At National Seminar we explored what income and wealth inequality looks like in the United States today and how this particularly impacts women and communities of color. The growing inequality is not an accident; we looked at the policy choices over several decades that got us to this point, and what policy changes could reverse the income and wealth gap. United Methodist Women can act locally and in national efforts to begin to bridge the inequality gap. An education and action model, in partnership with United for a Fair Economy, offers a workshop to engage more and more members in education, reflection and action. Plan to lead this interactive Overworked and Undervalued
workshop in your community soon!
Overworked and Undervalued: Women, Race and the Economy
Charts and Diagrams
Please let us know how your workshop goes! Your feedback will be used to revise the workshop. E-mail Carol Barton.
Income and Wealth Inequality
The United States has seen a major shift in concentration of income and wealth in recent decades, making life harder for the majority. While real incomes for the top 1 percent have grown 185 percent over the past 35 years, incomes for the rest of the population have increased an average of only 13 percent. Despite signs of "recovery," millions have lost homes, pensions, and jobs and are less secure.
Too many jobs pay minimum wage (or less for tipped workers), which cannot sustain a family. Women make up 75 percent of these low wage workers, and they are disproportionately women of color. Rising costs of higher education and student debt put a heavy burden on both young people and their families. Real estate booms in many urban areas have driven up the cost of housing, while low- and moderate-income housing programs are in decline. Despite important changes in health care access, a health crisis can become a financial crisis for families. Middle class jobs, such as teachers, nurses and professors are becoming more precarious and regimented.
What are the Root Causes?
This did not just happen on its own. Our current economic insecurity is the result of specific policy choices that have shifted wealth and income to the top: cuts in taxes for the wealthy and corporate tax cuts, cuts in public services, employer cuts to pensions and health benefits, predatory mortgage lending, stagnant wages with rising cost of living, work speed up, and shifts from the public to the private sector in everything from schools to roads to military to prisons, eliminating many unionized public sector jobs.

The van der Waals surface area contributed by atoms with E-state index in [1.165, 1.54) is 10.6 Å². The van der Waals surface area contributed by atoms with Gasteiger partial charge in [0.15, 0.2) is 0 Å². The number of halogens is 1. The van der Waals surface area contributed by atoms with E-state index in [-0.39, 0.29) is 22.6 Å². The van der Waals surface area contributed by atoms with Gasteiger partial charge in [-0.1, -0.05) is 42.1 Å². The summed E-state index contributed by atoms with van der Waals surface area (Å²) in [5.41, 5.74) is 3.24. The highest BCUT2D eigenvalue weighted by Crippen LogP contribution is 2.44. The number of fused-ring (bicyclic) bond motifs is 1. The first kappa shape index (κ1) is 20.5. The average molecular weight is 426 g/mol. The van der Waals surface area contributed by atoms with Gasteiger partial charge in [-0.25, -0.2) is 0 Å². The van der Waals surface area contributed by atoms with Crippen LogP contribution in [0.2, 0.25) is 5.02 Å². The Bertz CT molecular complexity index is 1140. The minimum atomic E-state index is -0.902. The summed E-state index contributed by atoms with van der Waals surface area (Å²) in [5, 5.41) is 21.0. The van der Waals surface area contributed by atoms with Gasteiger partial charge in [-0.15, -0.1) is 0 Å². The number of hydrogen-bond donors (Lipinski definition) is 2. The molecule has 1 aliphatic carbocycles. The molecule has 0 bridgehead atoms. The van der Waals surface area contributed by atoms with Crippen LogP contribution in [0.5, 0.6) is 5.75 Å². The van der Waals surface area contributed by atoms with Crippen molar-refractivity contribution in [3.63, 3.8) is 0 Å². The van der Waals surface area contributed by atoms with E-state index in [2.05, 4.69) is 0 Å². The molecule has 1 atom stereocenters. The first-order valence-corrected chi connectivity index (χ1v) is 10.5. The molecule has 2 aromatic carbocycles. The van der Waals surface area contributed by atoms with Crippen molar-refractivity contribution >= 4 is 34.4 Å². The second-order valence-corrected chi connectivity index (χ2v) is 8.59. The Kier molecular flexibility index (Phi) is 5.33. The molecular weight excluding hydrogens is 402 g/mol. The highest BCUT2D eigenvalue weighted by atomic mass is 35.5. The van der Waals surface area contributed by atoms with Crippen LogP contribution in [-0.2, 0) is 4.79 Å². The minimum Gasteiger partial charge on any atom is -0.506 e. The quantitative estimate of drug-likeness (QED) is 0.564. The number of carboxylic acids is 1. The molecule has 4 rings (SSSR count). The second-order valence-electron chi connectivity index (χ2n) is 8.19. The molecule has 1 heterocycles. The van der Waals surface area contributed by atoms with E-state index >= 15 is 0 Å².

Why Get Involved in This Issue?
United Methodist Women is engaging in education to better understand these changes in economic policy and how they impact women, youth and children. We will be exploring these realities in our communities, state, and nation and taking action to seek greater equity and dignity, living wages, sustainable livelihoods and economic security for all. We will look at how inequality is a global issue. The United Methodist Social Principles affirm, "We support measures that would reduce the concentration of wealth in the hands of a few." (Social Principles, The Book of Discipline of The United Methodist Church, 2008, p. 163).
"In Luke 4:18-19, Jesus began his public ministry with these words from Isaiah:
'The Spirit of the Lord is upon me, because the Lord has anointed me to preach good news to the poor. God has sent me to proclaim release to the captives and recovery of sight to the blind, to let the oppressed go free, to proclaim the year of the Lord's favor.' (NRSV, adapted)
Christ teaches that faith requires action for social and spiritual well-being and especially care for the poor and the oppressed. The early church understood that all were to share all that they had and especially care for the widows and orphans (Acts 2:44-245; 2 Corinthians 8:13-15)…The covenant community was called to observe sabbatical years in which the land was not worked and its produce was available to the poor (Exodus 23:10-11)…The prophets warn us that an economic system based on greed, economic exploitation, and the indifference to the needs of the poor is contrary to God's will and leads to ruin for the society (Amos 8:4-6; Jeremiah 22:13-17)." (Resolution 4052, "Economic Justice for a New Millenium," The Book of Resolutions of The United Methodist Church, 2012, pp. 546-547)
Educating Ourselves and Others
Justice for Low-Wage Workers
A Community of Women Empowered for Economic Justice: From the Program Book
Carol Barton, Executive For Community Action
At National Seminar, we screened the film “When the Bough Breaks.” The 7 part documentary series can be found at
. Watch the trailer below for a glimpse into the issue in the U.S.
“God remembers those who suffer;
He does not forget their cry,
And he punishes those who wrong them. …
The needy will not always be neglected;
The hope of the poor will not be crushed forever.” (Psalm 9:12, 18)
“Protect the rights of the poor and needy.” (Proverbs 31:9)
“Blessed are you who are poor, for yours is the kingdom of God.
Blessed are you who are hungry now, for you will be filled.
Blessed are you who weep now, for you will laugh.” (Luke 6:20a)